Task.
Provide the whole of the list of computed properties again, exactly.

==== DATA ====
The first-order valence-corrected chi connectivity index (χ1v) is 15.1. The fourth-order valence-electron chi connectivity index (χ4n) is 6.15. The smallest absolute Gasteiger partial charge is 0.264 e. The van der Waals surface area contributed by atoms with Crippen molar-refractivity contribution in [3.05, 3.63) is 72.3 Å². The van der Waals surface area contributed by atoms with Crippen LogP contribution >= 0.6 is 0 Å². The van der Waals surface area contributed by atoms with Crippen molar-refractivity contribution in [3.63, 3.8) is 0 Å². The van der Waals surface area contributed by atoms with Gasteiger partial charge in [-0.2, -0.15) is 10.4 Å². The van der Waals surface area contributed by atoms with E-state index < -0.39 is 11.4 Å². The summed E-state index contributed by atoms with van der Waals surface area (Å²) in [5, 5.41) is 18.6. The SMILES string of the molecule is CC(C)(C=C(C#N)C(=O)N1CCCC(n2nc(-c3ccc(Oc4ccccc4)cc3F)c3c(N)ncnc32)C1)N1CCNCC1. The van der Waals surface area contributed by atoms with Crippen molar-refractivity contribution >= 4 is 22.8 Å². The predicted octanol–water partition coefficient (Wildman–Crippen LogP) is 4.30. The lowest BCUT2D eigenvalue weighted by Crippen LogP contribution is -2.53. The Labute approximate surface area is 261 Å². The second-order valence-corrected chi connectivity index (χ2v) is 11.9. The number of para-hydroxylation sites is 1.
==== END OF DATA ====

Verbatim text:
The first-order valence-corrected chi connectivity index (χ1v) is 15.1. The fourth-order valence-electron chi connectivity index (χ4n) is 6.15. The smallest absolute Gasteiger partial charge is 0.264 e. The van der Waals surface area contributed by atoms with Crippen molar-refractivity contribution in [3.05, 3.63) is 72.3 Å². The van der Waals surface area contributed by atoms with Crippen LogP contribution >= 0.6 is 0 Å². The van der Waals surface area contributed by atoms with Crippen molar-refractivity contribution in [3.63, 3.8) is 0 Å². The van der Waals surface area contributed by atoms with Gasteiger partial charge in [-0.2, -0.15) is 10.4 Å². The van der Waals surface area contributed by atoms with E-state index < -0.39 is 11.4 Å². The summed E-state index contributed by atoms with van der Waals surface area (Å²) in [5, 5.41) is 18.6. The SMILES string of the molecule is CC(C)(C=C(C#N)C(=O)N1CCCC(n2nc(-c3ccc(Oc4ccccc4)cc3F)c3c(N)ncnc32)C1)N1CCNCC1. The van der Waals surface area contributed by atoms with Crippen molar-refractivity contribution >= 4 is 22.8 Å². The predicted octanol–water partition coefficient (Wildman–Crippen LogP) is 4.30. The lowest BCUT2D eigenvalue weighted by Crippen LogP contribution is -2.53. The Labute approximate surface area is 261 Å². The second-order valence-corrected chi connectivity index (χ2v) is 11.9. The number of para-hydroxylation sites is 1.